Alternatives for high price activities

Gavin Cardoza

Family outings are often a great way for family members to bond with one another. Spending the day at the ballpark, watching a favorite team play or heading out to catch the latest film release; these picture-perfect moments are ones that live on in the memories of each family member, until, at least, it comes time to pay.
Family night at the movies will set a family of four back nearly $70, and that’s without the popcorn and soda. Add in a few snacks and the cost could easily top a hundred dollars. According to the Stockton IMAX theatre’s website, for a family of four it would cost about $68. For kids and seniors it’s about $15 a ticket, and for adults it’s $17.
A cheaper alternative for wanting to see a family flick is a drive-in, but the nearest to one would be the West Wind Sacramento Drive-Ins, which can be between a 45 minute to an hour drive from Stockton.
A family of four can sit in the comfort of their car and view a film for about $25. If it’s tuesday, tickets are discounted to half the price and the West Wind also shows double features on weekends. Instead of paying $10 for a bucket of popcorn at the theatre, drive-ins offer cheaper snacks. At West Wind, popcorn sells for $5, while candy and soda will set filmgoers back $2.75. The one downside is the lines, which grow to immense sizes depending on the movies featured. So to avoid missing the movie, arrive 40-60 minutes prior.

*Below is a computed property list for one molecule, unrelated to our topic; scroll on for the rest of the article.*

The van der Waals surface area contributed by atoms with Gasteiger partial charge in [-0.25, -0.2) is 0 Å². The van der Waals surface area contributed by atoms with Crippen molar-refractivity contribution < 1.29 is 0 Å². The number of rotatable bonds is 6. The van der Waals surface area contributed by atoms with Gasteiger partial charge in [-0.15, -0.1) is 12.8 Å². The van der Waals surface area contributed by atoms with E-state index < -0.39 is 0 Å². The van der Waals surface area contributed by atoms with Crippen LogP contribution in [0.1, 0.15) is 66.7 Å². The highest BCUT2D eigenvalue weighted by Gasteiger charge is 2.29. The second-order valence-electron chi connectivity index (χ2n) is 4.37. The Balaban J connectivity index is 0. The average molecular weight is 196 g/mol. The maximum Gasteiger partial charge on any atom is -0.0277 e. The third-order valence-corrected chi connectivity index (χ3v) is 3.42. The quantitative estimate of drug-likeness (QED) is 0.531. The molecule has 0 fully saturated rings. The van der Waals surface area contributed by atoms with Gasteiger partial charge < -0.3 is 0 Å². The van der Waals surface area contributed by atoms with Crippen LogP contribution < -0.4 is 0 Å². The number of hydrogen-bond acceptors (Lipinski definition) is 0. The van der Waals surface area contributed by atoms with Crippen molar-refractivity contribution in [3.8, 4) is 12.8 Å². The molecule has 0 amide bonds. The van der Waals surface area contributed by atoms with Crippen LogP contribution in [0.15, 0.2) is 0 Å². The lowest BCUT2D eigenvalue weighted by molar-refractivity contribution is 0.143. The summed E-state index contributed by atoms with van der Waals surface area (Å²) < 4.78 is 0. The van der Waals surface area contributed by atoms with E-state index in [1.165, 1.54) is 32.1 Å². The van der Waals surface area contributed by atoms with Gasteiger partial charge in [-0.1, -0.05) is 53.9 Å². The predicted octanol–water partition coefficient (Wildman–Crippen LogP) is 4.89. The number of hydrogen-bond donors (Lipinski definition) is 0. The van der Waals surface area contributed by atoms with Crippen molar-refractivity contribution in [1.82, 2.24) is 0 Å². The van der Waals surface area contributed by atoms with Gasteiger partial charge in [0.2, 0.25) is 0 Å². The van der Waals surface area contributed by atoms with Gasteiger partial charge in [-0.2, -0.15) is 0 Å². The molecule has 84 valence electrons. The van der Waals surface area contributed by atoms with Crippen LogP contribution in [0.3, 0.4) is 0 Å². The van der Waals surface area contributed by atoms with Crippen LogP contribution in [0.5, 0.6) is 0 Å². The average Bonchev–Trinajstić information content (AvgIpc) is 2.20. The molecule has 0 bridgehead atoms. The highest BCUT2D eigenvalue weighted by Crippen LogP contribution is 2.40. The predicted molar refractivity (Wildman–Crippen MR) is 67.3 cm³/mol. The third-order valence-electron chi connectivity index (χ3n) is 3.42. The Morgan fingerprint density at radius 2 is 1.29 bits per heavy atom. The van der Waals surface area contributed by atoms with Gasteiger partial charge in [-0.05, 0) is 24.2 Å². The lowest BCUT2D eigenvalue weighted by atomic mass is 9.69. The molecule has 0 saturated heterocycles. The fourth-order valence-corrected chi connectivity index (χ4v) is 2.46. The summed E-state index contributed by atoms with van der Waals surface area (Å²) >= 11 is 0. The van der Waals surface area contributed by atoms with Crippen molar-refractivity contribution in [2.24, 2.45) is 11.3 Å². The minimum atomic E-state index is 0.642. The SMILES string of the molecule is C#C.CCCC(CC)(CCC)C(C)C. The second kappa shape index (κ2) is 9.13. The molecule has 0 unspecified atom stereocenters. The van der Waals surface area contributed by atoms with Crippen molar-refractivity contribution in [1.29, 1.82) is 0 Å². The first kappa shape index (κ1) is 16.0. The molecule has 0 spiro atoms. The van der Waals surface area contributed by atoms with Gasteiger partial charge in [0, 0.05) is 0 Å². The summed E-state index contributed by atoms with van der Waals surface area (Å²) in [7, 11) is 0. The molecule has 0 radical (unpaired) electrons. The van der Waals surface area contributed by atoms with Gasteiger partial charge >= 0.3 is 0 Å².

Another popular family outing is theme parks. Now, places like Six Flags or Disneyland are often too expensive for families to attend. At Six Flags, a package of four tickets would be $184. That’s just for a one day visit, with accounting for buying food and drinks at the park.
As for Disneyland, to spend one day at each park for a family of four is almost $900. That’s the purchase of the tickets alone, which are about $220 apiece, and without the price of the hotel or resort stay. The Park Hopper, it’s a type of ticket that lets families bounce back and forth between parks in a day. However, is nearly a thousand dollars without hotel purchases. Getting a decent hotel in Los Angeles adds at least another $150 a night on top of that.
The nearest and cheapest alternative to amusement parks is the Santa Cruz Beach Boardwalk. It may seem like a place only made for the summer, but they are open all year round. The beach may not always be the best idea in cold weather, but the rides on the boardwalk still operate. They even set up a Christmas themed train that transports visitors to and from the Boardwalk during the holidays.
As far as sporting events go, Stockton is the home for two developmental league teams. The Ports (affiliate to The Oakland Athletics; Major League Baseball) and The Kings (affiliate to the Sacramento Kings; National Basketball Association).
Their major affiliates have tickets that average over $45 per ticket. If you’re thinking about the nosebleeds, think again, even for major league teams, it’s above $30 per ticket, which amounts to $120 for a family of four. The Stockton team’s decent seats cost about as much as nosebleeds for a major game, which is still almost 100 dollars, not including food purchases and parking costs.
Stockton is also home to two other sporting teams. One is the Stockton Heat, the developmental affiliate to the Calgary Flames (National Hockey League). The other is the city’s own indoor soccer team, the Stockton Rush, who belonged to the MASL2, (Major Arena Soccer League 2) and will be reinstated in the league this year. Both their prices are substantially lower than the Kings and Ports at $20, which will make buying food at the arena possible.
The attraction possibilities have decreased in recent years, due to the increased prices, but that doesn’t mean nothing can be done. There are still plenty of things out there to do with family at a reasonable price.